Scheduled at 9:15am in Colorado G-H on Wednesday, November 8.#38036
- Derek Jackson, Digital Accessibility Developer, Harvard University
- Length of Session: 1-hr
- Format: Lecture
- Expertise Level: Intermediate
- Type of session: General Conference
Because so much of our manual accessibility testing relies on the keyboard it might seem that a successful keyboard test is also a successful screen reader test, or vice versa. However, these two types of testing cover very distinct and separate ways of using a browser. In this talk, we will look at keyboard and screen reader testing, why they are not the same, and how keeping them separate can improve our testing.
There is often confusion surrounding the distinction between keyboard and screen reader testing when we do manual testing. While the keyboard plays a role in both keyboard and screen reader testing, in reality, we are testing two very distinct ways that assistive technology can interact with content in a browser. This presentation will examine the unique aspects of each type of testing and why we want to keep them separate. To fully understand these distinctions, it is important to understand the technology that these devices rely on. In this presentation, we will look at the ways the keyboard alone works with a browser and how it works when we use the keyboard with a screen reader. These are two different ways of “talking” with the browser and understanding the ways that keyboards and screen readers work will help us avoid confusion in the testing we do. In addition to understanding these different technologies, it is important to connect them to the users that rely on them. So we must go beyond the keyboard and connect the screen reader and keyboard testing we do to the users and assistive technology affected by these two different testing methods. This is not just a pedantic issue for technology but has the potential to impact real people if we are not clear about what and why we are testing. From this presentation, attendees will gain a deeper understanding of the nuances of keyboard and screen reader testing, why they are distinct methods of testing, and the users we are thinking about when testing with these two different methods. While both types of testing involve the keyboard, they each have their own specific focus. Understanding these differences will enable us to make better-informed decisions so we are better equipped to perform thorough and effective accessibility testing, ultimately making the user experience more equitable.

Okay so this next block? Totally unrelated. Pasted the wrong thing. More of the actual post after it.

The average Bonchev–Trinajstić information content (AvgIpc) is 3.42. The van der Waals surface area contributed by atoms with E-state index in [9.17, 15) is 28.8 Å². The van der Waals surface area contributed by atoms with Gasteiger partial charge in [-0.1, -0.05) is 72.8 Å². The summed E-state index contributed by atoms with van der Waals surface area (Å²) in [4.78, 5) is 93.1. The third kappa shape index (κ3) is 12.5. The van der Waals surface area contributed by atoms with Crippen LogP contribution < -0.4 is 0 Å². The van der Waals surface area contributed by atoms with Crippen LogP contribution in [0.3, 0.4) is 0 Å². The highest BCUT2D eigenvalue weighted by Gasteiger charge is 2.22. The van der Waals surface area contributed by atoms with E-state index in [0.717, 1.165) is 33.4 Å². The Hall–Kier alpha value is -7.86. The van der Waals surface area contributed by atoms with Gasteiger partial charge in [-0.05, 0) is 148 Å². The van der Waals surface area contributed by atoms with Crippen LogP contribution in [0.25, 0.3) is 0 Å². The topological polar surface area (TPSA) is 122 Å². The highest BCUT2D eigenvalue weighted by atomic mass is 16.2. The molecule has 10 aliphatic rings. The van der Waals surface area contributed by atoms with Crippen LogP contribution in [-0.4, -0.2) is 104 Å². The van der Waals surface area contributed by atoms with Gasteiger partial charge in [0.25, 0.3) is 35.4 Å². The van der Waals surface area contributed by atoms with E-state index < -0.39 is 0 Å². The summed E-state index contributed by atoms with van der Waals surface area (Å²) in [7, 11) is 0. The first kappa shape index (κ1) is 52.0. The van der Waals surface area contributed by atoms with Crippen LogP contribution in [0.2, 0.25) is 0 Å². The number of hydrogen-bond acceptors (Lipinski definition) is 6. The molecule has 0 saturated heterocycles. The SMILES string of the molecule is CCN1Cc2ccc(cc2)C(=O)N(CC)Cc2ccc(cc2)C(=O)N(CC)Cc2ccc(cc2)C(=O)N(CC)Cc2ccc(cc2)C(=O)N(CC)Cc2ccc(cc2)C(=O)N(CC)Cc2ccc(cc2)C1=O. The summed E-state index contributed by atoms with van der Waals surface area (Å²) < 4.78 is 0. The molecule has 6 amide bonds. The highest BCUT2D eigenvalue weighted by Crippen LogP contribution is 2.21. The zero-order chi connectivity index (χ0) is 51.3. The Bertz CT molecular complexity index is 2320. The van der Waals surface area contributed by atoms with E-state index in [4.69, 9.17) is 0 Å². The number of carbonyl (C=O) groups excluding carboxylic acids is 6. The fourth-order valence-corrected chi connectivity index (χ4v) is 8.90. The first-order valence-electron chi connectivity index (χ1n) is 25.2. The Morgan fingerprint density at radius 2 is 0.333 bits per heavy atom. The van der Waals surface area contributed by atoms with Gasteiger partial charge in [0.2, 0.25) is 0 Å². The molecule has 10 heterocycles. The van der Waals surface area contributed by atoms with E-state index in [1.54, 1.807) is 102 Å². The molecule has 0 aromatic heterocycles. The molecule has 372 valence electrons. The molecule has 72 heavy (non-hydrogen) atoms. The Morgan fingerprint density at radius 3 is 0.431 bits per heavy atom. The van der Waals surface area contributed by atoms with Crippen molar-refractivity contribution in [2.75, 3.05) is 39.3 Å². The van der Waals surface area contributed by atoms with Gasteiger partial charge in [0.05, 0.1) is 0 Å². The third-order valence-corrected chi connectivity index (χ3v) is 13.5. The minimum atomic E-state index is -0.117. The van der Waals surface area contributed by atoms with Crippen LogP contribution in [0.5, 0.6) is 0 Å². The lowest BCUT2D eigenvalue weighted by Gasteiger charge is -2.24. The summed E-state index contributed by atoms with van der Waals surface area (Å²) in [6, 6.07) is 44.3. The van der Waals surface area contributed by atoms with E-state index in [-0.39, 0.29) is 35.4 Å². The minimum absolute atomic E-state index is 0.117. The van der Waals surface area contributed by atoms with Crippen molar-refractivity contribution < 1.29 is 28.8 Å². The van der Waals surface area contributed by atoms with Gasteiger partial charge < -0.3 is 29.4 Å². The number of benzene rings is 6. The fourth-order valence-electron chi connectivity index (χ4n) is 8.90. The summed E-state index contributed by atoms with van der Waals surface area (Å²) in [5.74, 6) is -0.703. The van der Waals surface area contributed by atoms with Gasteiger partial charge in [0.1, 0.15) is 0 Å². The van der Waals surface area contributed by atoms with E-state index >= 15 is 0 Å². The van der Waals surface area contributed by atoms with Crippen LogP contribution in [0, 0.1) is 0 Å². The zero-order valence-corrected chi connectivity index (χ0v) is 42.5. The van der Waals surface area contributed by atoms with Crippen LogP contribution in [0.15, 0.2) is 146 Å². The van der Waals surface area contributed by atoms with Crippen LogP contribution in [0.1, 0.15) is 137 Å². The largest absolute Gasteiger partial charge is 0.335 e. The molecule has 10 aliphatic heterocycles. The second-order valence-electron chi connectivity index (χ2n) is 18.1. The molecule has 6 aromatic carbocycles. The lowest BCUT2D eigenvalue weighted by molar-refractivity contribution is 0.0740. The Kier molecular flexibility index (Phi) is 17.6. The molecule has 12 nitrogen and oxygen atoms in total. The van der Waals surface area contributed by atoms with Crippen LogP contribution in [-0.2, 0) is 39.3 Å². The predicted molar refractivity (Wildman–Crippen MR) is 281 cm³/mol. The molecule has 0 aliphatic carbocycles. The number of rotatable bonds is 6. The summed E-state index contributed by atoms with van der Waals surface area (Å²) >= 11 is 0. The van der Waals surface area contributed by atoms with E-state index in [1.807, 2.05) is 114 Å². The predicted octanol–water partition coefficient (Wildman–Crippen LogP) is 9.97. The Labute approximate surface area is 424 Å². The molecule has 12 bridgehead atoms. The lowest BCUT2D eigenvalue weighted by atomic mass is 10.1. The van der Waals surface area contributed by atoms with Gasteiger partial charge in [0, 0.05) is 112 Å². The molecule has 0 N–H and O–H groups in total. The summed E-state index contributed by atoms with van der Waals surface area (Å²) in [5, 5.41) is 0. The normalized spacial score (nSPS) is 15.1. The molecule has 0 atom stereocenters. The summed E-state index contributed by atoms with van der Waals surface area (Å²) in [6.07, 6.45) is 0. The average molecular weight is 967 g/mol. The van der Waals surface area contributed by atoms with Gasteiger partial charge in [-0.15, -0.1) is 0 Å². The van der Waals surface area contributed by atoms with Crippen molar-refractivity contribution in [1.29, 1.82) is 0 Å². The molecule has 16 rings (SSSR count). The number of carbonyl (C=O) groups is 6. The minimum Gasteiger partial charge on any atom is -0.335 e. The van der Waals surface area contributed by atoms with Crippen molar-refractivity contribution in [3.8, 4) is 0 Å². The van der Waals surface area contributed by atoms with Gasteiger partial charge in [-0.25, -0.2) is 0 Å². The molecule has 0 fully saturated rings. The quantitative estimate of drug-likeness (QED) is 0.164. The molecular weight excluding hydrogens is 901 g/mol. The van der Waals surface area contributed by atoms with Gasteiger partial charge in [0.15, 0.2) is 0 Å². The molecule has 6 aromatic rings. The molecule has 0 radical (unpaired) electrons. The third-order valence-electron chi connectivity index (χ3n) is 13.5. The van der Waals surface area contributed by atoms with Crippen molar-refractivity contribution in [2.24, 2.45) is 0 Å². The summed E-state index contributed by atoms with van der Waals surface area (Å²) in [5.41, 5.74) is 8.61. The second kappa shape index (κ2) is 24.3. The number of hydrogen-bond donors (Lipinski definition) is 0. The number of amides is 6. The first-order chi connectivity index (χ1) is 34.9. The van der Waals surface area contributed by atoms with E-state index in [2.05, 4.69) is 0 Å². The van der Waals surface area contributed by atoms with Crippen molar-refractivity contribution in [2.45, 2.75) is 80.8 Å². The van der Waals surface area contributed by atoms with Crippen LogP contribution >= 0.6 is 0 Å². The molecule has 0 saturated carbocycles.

- Understanding the differences between keyboard and screen reader testing enables more effective testing.
- Keyboard and screen reader testing are distinct and separate ways of using a browser.
- Connecting keyboard and screen reader testing to users is essential.
Accessible Course Design, Assistive Technology, Other, Uncategorized
Derek is a Digital Accessibility Developer with Digital Accessibility Services at Harvard University, where he works with a team of developers and consultants to provide a host of accessibility service to the Harvard Community. Before working in this role he was at Harvard Business School Publishing where he worked in Higher Ed as the Assistant Director of Content Publishing. While at HBP Derek worked to make delivering accessible content a priority, building accessibility into publishing work flows and also creating an accessibility roadmap for the Higher Education group. Derek graduated from Simmons University with a M.S. in Information Science and also graduated from City University New York with a M.A. in Liberal Studies.